VERDICT: Yamada: The Samurai of Ayothara tries too hard to pleasure it audiences with its constant kick-ass sequences overshadowing the weak-story and while it’s visually beautiful to look at, it proves nothing more than being just another Asian popcorn flick.



While watching this well-crafted documentary, I felt motivated by ‘Island President’ Mohamed Nasheed’s passion to tell the world about the dangers of carbon dioxide and what it was doing to the 2000 islands of his nation, the Maldives. But when looking up on the aftermath of the film’s events, I was left somewhat disappointed that Nasheed had actually resigned as President only a few weeks ago due to his country’s conflict between the law enforces. Anti-climatic is one word to describe the film’s aim to make us all fear the dangers of global warming yet knowing that the aftermath has proved as frustrating for us as it was for Nasheed during the film.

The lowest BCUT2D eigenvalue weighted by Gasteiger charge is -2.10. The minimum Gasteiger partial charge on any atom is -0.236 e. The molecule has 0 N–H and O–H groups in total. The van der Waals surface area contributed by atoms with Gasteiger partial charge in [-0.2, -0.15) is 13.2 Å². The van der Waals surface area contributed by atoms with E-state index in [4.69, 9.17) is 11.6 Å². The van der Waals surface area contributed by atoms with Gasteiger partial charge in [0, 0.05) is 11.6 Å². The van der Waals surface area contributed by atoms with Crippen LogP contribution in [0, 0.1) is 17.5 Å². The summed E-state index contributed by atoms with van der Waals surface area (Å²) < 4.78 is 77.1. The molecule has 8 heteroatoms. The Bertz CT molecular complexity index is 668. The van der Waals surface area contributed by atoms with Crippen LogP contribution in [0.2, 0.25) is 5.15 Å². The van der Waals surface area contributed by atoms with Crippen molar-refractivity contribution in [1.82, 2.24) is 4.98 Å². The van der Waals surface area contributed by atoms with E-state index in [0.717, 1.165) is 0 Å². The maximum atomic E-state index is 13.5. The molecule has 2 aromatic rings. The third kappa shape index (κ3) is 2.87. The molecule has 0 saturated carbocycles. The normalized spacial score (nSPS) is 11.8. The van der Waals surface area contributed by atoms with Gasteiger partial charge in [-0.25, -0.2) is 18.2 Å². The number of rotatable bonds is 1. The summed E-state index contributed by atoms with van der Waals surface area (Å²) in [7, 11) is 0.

At the beginning of the Island President’s journey, the audience are treated to a history lesson of how the clustered islands of the Maldives endured a mixed 30 year period under leader Maumoon Abdul Gayoom until former prisoner turned political activist Nasheed succeeded in winning the votes to become the new leader of the islands. However his tenure would be tested by the uncontrollable erosion affecting the islands and leading to some of them being in danger of being submerged under water. The film documents his appeal to the rest of the world including the bigger nations of the USA and the United Kindgom, to try and support the Maldives and restrict the use of carbon dioxide in their countries otherwise they face the prospect of global-warming becoming a reality.